The man chosen to fill one of the top spots in Montgomery County public schools comes with such awards as Urban Educator of the Year, but also the cloud of a fiscal crisis that led to his ouster as superintendent of schools in Dayton, Ohio.
James A. Williams, approved by the Board of Education last week to become one of three top deputy superintendents to Jerry D. Weast, was superintendent in Dayton for eight years until a state audit last spring revealed that the system was as much as $21 million in the red.
Last summer, the Dayton board bought out the remaining year on Williams's contract, paying him $225,000 to cover his $114,000 salary, vacation and sick days and personal expense account.
Weast and other board members in Montgomery County said that Williams, 55, who starts Feb. 1 as deputy superintendent for organizational development, was upfront about the financial problems. Still, when a selection panel chose Williams several months ago, Weast said the fiscal problems gave him pause. So he began another nationwide search. Again, a panel of community, staff and board members chose Williams.
"I wasn't ready to take it on the first time," Weast said. "But we're not hiring him to be superintendent. We're hiring him to be a deputy. And we're definitely not hiring him to do financial issues in the district."
Board member Reginald M. Felton (Northeastern County), who served on the selection panel, said the fiscal crisis was not discussed. "He was bought out of his contract," Felton said. "If there had been any wrongdoing, he would not have been compensated."
News of the deficit rocked members of the Dayton school board and the community, who until that time thought their district was the only one in Ohio with a balanced budget.
"People may not have liked James Williams, but the books were always in order," said board member Clayton Luckie. "When people found out they weren't, they really threw that back at him."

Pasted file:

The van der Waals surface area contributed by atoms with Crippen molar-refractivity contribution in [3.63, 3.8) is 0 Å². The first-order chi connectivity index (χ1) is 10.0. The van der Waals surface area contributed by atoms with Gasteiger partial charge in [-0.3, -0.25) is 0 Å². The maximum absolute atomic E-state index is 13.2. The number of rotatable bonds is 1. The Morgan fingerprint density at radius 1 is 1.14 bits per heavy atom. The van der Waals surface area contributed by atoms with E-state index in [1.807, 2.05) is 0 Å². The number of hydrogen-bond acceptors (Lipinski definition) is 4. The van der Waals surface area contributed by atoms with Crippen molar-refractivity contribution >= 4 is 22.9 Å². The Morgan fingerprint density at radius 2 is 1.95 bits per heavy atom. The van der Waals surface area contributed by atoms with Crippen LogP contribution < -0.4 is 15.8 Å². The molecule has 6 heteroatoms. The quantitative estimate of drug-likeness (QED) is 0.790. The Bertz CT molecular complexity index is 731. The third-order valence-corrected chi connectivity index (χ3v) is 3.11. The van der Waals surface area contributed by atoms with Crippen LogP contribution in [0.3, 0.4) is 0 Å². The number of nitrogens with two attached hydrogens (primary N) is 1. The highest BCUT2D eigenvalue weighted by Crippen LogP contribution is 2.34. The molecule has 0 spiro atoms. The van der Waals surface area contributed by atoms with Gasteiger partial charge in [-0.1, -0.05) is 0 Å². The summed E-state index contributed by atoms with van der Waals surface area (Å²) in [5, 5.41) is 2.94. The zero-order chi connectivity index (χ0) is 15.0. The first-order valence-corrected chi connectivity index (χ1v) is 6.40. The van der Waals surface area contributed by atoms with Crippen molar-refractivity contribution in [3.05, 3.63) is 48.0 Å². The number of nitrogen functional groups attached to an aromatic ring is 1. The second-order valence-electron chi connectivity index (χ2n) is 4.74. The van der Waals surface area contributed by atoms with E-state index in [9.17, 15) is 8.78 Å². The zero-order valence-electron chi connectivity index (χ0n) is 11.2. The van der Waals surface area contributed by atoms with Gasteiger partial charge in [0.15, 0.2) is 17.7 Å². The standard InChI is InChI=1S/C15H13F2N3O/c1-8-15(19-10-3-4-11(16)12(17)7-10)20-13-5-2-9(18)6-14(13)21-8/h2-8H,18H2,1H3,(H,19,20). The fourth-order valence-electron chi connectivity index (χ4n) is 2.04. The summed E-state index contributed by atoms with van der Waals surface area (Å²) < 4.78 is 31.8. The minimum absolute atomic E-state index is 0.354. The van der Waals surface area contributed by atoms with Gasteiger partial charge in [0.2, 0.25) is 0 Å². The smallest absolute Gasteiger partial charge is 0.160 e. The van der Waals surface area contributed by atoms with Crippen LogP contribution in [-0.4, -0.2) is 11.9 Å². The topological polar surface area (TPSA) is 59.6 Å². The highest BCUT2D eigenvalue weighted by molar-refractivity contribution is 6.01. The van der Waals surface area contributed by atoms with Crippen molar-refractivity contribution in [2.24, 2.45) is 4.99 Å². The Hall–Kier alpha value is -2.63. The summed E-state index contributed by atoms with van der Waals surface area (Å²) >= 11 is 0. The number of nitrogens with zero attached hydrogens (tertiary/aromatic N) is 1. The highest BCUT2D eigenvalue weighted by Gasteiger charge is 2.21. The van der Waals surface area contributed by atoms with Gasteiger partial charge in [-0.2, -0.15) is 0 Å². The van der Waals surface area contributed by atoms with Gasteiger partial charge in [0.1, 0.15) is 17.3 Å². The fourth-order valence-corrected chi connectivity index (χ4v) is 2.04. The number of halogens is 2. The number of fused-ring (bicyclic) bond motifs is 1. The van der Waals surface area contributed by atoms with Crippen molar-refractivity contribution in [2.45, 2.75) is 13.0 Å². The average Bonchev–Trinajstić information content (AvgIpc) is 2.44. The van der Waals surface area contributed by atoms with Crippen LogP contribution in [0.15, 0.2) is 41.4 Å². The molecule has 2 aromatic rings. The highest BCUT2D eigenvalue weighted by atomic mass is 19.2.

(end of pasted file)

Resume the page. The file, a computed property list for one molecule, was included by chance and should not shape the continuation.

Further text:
But the real issue became one of responsibility--an area that Weast is making paramount in his reorganization and his accountability plan to evaluate schools, principals and teachers. This is the area that Williams will oversee.
When Williams insisted that the problems were not his, the Dayton community became enraged.
"People were up in arms. They wanted to hold someone accountable, and the most logical person was the person in charge of the district," said Joyce Fulwiler Shawhan, head of the local teachers union.
Williams blames the district's chief financial officer for creative accounting, and Ohio law that requires the CFO to report to the board, not the superintendent.
"The CFO wasn't paying our bills. The numbers were not correct," Williams said in an interview from his Ohio home.
But some Dayton board members saw it differently. "You're the superintendent. It's still your responsibility to make sure everything is in order and that the budget is not overrun," Luckie said.
Despite the crisis, Luckie said Williams brought in innovative programs to help disadvantaged children and created academies for principal and teacher training.
Weast, who as one of his first acts as superintendent fired the head of technology for refusing to take responsibility for a failed computer system, promises that Williams will be held accountable.
"He obviously has assumed some responsibility in the fact that he wants to be a deputy now, not a superintendent," Weast said. "If he comes here and something occurs, we will deal with that."
CAPTION: James A. Williams blames the Dayton schools' chief financial officer for the $21 million deficit.